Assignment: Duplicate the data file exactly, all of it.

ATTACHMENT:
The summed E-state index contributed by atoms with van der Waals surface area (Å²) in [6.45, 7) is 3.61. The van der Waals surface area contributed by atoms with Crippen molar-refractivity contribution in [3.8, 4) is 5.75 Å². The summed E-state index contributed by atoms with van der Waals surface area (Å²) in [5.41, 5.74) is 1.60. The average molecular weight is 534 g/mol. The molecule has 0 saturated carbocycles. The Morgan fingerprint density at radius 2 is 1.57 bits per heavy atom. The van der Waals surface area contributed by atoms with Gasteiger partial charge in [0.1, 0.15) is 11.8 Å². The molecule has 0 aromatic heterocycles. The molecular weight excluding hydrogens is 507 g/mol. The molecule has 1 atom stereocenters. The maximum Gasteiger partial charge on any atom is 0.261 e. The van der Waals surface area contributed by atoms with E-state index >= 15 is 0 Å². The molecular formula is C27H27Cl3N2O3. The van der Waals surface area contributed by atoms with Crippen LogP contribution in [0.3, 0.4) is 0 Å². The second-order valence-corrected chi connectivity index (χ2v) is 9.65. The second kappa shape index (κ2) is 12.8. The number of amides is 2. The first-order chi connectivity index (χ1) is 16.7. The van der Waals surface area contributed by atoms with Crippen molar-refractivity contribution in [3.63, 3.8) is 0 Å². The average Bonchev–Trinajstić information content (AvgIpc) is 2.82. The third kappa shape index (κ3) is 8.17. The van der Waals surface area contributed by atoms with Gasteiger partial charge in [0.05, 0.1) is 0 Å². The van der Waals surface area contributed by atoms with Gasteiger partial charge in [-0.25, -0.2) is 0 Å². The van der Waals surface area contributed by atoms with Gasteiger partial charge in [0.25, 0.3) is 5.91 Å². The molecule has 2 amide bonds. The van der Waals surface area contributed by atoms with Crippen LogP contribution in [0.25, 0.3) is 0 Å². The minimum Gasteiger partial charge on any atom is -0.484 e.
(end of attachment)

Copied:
The summed E-state index contributed by atoms with van der Waals surface area (Å²) in [6.45, 7) is 3.61. The van der Waals surface area contributed by atoms with Crippen molar-refractivity contribution in [3.8, 4) is 5.75 Å². The summed E-state index contributed by atoms with van der Waals surface area (Å²) in [5.41, 5.74) is 1.60. The average molecular weight is 534 g/mol. The molecule has 0 saturated carbocycles. The Morgan fingerprint density at radius 2 is 1.57 bits per heavy atom. The van der Waals surface area contributed by atoms with Gasteiger partial charge in [0.1, 0.15) is 11.8 Å². The molecule has 0 aromatic heterocycles. The molecular weight excluding hydrogens is 507 g/mol. The molecule has 1 atom stereocenters. The maximum Gasteiger partial charge on any atom is 0.261 e. The van der Waals surface area contributed by atoms with E-state index >= 15 is 0 Å². The molecular formula is C27H27Cl3N2O3. The van der Waals surface area contributed by atoms with Crippen LogP contribution in [0.3, 0.4) is 0 Å². The second-order valence-corrected chi connectivity index (χ2v) is 9.65. The second kappa shape index (κ2) is 12.8. The number of amides is 2. The first-order chi connectivity index (χ1) is 16.7. The van der Waals surface area contributed by atoms with Crippen molar-refractivity contribution in [3.63, 3.8) is 0 Å². The average Bonchev–Trinajstić information content (AvgIpc) is 2.82. The third kappa shape index (κ3) is 8.17. The van der Waals surface area contributed by atoms with Gasteiger partial charge in [0.05, 0.1) is 0 Å². The van der Waals surface area contributed by atoms with Gasteiger partial charge in [-0.25, -0.2) is 0 Å². The van der Waals surface area contributed by atoms with Gasteiger partial charge in [0.25, 0.3) is 5.91 Å². The molecule has 2 amide bonds. The van der Waals surface area contributed by atoms with Crippen LogP contribution in [0.25, 0.3) is 0 Å². The minimum Gasteiger partial charge on any atom is -0.484 e.